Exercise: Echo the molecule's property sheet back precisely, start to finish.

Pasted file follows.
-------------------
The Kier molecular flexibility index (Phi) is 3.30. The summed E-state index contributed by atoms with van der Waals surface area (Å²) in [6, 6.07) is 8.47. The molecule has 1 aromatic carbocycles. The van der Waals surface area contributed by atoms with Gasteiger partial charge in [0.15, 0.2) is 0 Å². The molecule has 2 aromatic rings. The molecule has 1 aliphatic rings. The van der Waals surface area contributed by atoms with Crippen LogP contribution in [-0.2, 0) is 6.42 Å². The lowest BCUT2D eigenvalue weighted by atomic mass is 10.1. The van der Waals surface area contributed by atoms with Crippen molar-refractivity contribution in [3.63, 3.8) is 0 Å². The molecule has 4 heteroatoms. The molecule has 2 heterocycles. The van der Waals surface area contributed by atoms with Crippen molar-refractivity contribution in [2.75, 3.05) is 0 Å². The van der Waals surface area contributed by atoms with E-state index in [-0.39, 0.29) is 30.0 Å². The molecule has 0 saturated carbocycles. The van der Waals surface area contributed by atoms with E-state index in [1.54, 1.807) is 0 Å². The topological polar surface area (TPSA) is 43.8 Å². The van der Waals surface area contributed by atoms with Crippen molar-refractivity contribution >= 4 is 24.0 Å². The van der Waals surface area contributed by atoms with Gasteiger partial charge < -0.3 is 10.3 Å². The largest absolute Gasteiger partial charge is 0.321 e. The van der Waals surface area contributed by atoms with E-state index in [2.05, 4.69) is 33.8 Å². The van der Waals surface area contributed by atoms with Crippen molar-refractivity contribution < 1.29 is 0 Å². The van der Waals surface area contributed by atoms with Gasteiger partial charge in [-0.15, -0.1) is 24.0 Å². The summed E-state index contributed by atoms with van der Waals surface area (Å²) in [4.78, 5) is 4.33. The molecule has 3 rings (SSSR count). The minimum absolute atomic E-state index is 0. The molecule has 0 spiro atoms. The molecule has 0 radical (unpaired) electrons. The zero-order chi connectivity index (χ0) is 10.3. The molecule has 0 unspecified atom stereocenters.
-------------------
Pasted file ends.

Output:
The Kier molecular flexibility index (Phi) is 3.30. The summed E-state index contributed by atoms with van der Waals surface area (Å²) in [6, 6.07) is 8.47. The molecule has 1 aromatic carbocycles. The van der Waals surface area contributed by atoms with Gasteiger partial charge in [0.15, 0.2) is 0 Å². The molecule has 2 aromatic rings. The molecule has 1 aliphatic rings. The van der Waals surface area contributed by atoms with Crippen LogP contribution in [-0.2, 0) is 6.42 Å². The lowest BCUT2D eigenvalue weighted by atomic mass is 10.1. The van der Waals surface area contributed by atoms with Crippen molar-refractivity contribution in [3.63, 3.8) is 0 Å². The molecule has 4 heteroatoms. The molecule has 2 heterocycles. The van der Waals surface area contributed by atoms with Crippen molar-refractivity contribution in [2.75, 3.05) is 0 Å². The van der Waals surface area contributed by atoms with E-state index in [-0.39, 0.29) is 30.0 Å². The molecule has 0 saturated carbocycles. The van der Waals surface area contributed by atoms with E-state index in [1.54, 1.807) is 0 Å². The topological polar surface area (TPSA) is 43.8 Å². The van der Waals surface area contributed by atoms with Crippen molar-refractivity contribution >= 4 is 24.0 Å². The van der Waals surface area contributed by atoms with Gasteiger partial charge < -0.3 is 10.3 Å². The largest absolute Gasteiger partial charge is 0.321 e. The van der Waals surface area contributed by atoms with E-state index in [2.05, 4.69) is 33.8 Å². The van der Waals surface area contributed by atoms with Crippen molar-refractivity contribution < 1.29 is 0 Å². The van der Waals surface area contributed by atoms with Gasteiger partial charge in [-0.15, -0.1) is 24.0 Å². The summed E-state index contributed by atoms with van der Waals surface area (Å²) in [4.78, 5) is 4.33. The molecule has 3 rings (SSSR count). The minimum absolute atomic E-state index is 0. The molecule has 0 spiro atoms. The molecule has 0 radical (unpaired) electrons. The zero-order chi connectivity index (χ0) is 10.3. The molecule has 0 unspecified atom stereocenters.